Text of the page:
N.C. Bill Calls for Budget Balancing Constitutional Convention

With the federal government’s arrival at its $14.3 trillion debt ceiling just around the corner, a recently filed N.C. Senate Bill serves as a timely petition and reproach to the federal government with one simple message: balance your budget.

N.C. Senate Bill 610 urges the Congress to adopt a Constitutional Amendment to require a balanced federal budget. According to the bill, if the budget is not balanced, the states would call a Constitutional Convention under Article V of the U.S. Constitution. As laid out in the U.S. Constitution, a Constitutional Convention including at least two thirds of the U.S. states has the power to amend the Constitution.

Sponsor, Sen. David Rouzer (R – Johnston), says that he mistrusts the efficacy of the federal government to keep their books balanced by itself. Constitutional restraint, according to Rouzer, is the only protective measure against a system of fiscal irresponsibility and individual states are the only ones able to bring this vital reform to fruition.

“Washington is incapable of balancing the budget for any extended period of time—if at all,” Rouzer said. “The only way it would happen on a continual basis is if the Constitution required it,” he added, “and the only way to get the Constitution amended is for the respective states to demand it.”

Rouzer’s concern about federal spending has great resonance with many Americans concerned about a rapidly growing government, ballooning debt, and rising deficits. A recent Heritage Foundation report showed that U.S. spending per household grew 162 percent since the 1960’s and estimates predict the national debt will soar past 100 percent of Gross Domestic Product (GDP) in coming decades due to runaway entitlement expenditures like Medicaid and Social Security.[1]

Unlike the federal budget, every state in the union but Vermont has statutory or constitutional provisions that require a balanced budget.

North Carolina’s Second Constitutional Petition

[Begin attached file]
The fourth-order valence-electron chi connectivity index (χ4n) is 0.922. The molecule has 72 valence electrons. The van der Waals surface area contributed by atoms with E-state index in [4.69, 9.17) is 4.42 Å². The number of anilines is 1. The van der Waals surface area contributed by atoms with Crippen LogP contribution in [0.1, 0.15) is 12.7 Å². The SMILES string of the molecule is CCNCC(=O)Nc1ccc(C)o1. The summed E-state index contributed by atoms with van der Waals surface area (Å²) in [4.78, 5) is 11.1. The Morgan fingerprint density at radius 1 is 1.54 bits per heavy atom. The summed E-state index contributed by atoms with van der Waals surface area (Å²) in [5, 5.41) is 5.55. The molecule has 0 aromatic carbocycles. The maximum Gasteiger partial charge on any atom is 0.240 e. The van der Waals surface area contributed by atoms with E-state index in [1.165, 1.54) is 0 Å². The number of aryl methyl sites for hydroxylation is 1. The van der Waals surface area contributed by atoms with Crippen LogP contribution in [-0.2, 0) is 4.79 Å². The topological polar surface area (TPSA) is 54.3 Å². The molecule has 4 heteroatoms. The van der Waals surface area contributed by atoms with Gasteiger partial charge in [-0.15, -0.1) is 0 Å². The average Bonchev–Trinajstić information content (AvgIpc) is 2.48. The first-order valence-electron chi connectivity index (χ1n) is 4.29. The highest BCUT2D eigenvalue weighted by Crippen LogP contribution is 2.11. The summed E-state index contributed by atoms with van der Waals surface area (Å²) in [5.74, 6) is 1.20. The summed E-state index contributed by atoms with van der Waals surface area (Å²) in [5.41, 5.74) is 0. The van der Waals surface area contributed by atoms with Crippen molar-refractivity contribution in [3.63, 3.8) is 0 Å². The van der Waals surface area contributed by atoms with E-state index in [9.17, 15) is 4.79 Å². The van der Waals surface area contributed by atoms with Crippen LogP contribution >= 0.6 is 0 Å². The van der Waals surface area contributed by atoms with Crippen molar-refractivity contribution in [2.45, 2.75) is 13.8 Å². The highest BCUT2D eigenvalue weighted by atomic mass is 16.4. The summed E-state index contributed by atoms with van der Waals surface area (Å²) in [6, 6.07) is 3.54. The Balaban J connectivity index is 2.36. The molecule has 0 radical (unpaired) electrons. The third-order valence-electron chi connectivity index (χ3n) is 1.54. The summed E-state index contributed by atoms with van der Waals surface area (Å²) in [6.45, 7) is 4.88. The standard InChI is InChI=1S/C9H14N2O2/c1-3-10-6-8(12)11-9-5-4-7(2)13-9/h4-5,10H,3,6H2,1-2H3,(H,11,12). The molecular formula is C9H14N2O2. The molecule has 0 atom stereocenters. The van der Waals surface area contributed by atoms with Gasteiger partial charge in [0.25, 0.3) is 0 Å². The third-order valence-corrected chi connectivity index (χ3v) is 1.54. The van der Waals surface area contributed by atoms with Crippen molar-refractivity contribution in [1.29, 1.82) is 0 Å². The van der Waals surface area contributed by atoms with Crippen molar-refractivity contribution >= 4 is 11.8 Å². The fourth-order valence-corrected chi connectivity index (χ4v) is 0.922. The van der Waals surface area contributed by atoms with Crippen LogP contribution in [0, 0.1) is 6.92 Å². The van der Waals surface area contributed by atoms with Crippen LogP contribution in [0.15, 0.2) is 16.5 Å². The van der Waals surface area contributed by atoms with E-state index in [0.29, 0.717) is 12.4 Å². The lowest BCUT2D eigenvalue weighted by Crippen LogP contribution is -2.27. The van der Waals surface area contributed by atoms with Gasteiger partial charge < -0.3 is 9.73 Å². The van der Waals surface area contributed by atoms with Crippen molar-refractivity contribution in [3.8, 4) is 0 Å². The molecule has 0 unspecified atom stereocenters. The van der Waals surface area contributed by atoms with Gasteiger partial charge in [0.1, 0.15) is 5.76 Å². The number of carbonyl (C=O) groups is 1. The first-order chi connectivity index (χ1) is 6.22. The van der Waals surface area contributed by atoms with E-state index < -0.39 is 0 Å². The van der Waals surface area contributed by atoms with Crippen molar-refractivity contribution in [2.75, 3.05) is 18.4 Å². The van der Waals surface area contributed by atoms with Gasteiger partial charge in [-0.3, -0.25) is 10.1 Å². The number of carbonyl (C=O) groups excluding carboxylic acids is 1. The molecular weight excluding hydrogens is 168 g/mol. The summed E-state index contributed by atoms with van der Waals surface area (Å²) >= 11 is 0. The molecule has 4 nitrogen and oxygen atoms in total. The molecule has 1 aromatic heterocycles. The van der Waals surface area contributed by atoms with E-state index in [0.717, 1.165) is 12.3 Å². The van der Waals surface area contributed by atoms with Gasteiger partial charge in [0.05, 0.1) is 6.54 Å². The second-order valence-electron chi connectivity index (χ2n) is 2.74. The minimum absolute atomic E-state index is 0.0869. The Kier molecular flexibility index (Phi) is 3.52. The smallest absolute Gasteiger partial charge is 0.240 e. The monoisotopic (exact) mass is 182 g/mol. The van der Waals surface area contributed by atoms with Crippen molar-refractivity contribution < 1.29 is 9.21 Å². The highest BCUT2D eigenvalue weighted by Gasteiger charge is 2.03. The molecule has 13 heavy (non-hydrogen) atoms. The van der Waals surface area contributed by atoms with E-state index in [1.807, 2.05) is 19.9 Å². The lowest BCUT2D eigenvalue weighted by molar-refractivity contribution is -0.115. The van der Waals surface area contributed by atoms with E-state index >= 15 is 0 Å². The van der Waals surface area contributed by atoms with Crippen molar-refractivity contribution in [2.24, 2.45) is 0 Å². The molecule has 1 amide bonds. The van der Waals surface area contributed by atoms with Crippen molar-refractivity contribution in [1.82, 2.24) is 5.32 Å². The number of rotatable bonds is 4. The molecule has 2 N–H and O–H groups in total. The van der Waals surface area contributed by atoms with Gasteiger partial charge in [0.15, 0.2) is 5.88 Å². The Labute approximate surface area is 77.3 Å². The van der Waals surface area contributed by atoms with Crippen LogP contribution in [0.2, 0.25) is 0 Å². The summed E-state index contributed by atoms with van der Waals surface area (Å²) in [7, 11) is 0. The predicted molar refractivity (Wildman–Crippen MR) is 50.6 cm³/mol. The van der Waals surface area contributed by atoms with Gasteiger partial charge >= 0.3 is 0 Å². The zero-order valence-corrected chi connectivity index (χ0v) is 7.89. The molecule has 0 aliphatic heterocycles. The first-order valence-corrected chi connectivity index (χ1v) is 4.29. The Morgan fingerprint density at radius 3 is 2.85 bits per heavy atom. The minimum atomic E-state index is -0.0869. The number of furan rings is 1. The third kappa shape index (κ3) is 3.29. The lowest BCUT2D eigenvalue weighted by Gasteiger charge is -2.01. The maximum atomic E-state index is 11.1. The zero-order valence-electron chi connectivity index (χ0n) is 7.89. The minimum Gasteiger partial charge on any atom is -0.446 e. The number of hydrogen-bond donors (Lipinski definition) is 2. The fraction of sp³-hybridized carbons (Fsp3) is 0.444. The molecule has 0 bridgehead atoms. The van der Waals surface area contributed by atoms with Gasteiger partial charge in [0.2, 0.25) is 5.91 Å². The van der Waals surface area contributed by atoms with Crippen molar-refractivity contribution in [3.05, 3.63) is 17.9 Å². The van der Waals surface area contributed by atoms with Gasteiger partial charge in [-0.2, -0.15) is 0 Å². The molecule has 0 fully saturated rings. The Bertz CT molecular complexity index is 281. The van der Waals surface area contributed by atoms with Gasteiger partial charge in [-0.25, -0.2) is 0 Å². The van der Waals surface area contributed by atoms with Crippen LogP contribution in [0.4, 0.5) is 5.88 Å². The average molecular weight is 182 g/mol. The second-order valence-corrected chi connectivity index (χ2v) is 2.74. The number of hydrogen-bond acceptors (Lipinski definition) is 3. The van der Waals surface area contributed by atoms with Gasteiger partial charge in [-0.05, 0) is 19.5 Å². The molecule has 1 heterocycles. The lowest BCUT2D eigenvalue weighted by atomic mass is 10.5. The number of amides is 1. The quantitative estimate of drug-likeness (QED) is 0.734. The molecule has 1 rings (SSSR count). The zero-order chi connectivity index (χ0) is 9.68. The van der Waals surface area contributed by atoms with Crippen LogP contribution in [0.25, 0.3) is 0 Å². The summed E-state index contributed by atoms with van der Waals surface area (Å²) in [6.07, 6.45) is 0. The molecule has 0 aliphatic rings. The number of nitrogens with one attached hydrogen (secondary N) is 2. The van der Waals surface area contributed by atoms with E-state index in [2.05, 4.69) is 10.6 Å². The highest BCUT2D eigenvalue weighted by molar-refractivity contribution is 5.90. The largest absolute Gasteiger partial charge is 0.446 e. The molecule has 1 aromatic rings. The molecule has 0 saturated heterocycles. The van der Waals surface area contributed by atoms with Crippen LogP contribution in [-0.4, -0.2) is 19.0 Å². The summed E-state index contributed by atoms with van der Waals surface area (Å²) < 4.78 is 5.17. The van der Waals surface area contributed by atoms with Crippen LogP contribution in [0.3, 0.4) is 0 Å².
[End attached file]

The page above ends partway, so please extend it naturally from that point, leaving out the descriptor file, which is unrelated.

This wouldn’t be the first time North Carolina has sent such a petition to the federal government. Eerily similar circumstances prompted a N.C. Joint Resolution in 1979 to make an identical appeal to Congress, citing concerns of inflation and “unchecked federal spending,” during the Carter administration. North Carolina joined in with 32 other states in the late 1970’s – early 1980’s (two states away from the 34 state requirement) to call a Constitutional Convention and pass a balanced budget amendment. Today, out of control finances at the federal level have caused North Carolina to revisit this issue and attempt once again to correct problems recognized over three decades ago.

Conventional Concerns

The unprecedented issue of an Article V Constitutional Convention is causing a considerable amount of confusion and concern within certain conservative groups. In the past invoking Article V has been described as a potential ‘Pandora’s box’ for the U.S. Constitution. Matthew Spalding, Director of the B. Kenneth Simon Center for American Studies at the Heritage Foundation stated, “[The] absence of guidelines or rules makes an Article V Convention a risky venture, one that legislators have historically avoided.”[2]

A fear grounded in the lack of formal guidelines in the Constitutional Convention process – the idea of a “runaway convention” – has soured some to the idea of invoking Article V. Critics are concerned that delegates of a convention could rewrite many of the sacrosanct values inscribed in the Constitution.

But for many, an Article V Convention is the last recourse to produce change in an out of control system. Nick Dranias of the conservative Goldwater Institute believes that Article V is the only option left to reign in the federal government’s spending spree. “No matter who controls Congress, the federal government has been incapable of putting its fiscal house in order. Article V gives the states the power to end the federal debt binge.”[3]

North Carolina is not alone…